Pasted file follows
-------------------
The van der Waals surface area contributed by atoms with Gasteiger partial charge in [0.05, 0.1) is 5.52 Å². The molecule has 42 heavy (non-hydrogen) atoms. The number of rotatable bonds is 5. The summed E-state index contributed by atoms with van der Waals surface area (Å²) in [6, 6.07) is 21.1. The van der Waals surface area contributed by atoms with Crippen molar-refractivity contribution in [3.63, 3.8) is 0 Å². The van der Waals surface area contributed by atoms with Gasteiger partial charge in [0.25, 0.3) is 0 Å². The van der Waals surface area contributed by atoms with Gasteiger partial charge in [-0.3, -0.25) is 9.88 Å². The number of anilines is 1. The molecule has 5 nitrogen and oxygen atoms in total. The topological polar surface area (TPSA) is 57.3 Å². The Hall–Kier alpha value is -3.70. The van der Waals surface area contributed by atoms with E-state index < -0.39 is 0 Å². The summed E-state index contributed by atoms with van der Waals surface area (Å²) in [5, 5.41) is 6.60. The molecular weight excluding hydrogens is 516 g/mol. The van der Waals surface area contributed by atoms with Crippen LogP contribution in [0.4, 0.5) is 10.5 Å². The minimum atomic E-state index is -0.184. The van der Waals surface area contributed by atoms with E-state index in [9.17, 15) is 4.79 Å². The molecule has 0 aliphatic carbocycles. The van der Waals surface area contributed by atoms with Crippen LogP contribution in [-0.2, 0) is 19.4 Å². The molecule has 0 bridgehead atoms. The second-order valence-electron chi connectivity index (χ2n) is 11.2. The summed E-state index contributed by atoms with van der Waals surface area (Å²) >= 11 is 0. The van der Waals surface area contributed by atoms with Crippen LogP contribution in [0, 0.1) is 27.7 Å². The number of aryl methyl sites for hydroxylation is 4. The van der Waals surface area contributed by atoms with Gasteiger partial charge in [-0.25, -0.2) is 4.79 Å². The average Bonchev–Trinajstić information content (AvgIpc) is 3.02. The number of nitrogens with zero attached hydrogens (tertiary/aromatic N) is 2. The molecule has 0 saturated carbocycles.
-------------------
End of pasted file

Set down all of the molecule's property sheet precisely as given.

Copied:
The van der Waals surface area contributed by atoms with Gasteiger partial charge in [0.05, 0.1) is 5.52 Å². The molecule has 42 heavy (non-hydrogen) atoms. The number of rotatable bonds is 5. The summed E-state index contributed by atoms with van der Waals surface area (Å²) in [6, 6.07) is 21.1. The van der Waals surface area contributed by atoms with Crippen molar-refractivity contribution in [3.63, 3.8) is 0 Å². The van der Waals surface area contributed by atoms with Gasteiger partial charge in [0.25, 0.3) is 0 Å². The van der Waals surface area contributed by atoms with Gasteiger partial charge in [-0.3, -0.25) is 9.88 Å². The number of anilines is 1. The molecule has 5 nitrogen and oxygen atoms in total. The topological polar surface area (TPSA) is 57.3 Å². The Hall–Kier alpha value is -3.70. The van der Waals surface area contributed by atoms with E-state index < -0.39 is 0 Å². The summed E-state index contributed by atoms with van der Waals surface area (Å²) in [5, 5.41) is 6.60. The molecular weight excluding hydrogens is 516 g/mol. The van der Waals surface area contributed by atoms with Crippen LogP contribution in [0.4, 0.5) is 10.5 Å². The minimum atomic E-state index is -0.184. The van der Waals surface area contributed by atoms with E-state index in [9.17, 15) is 4.79 Å². The molecule has 0 aliphatic carbocycles. The van der Waals surface area contributed by atoms with Crippen LogP contribution in [-0.2, 0) is 19.4 Å². The molecule has 0 bridgehead atoms. The second-order valence-electron chi connectivity index (χ2n) is 11.2. The summed E-state index contributed by atoms with van der Waals surface area (Å²) >= 11 is 0. The van der Waals surface area contributed by atoms with Crippen LogP contribution in [0, 0.1) is 27.7 Å². The number of aryl methyl sites for hydroxylation is 4. The van der Waals surface area contributed by atoms with Gasteiger partial charge in [-0.25, -0.2) is 4.79 Å². The average Bonchev–Trinajstić information content (AvgIpc) is 3.02. The number of nitrogens with zero attached hydrogens (tertiary/aromatic N) is 2. The molecule has 0 saturated carbocycles.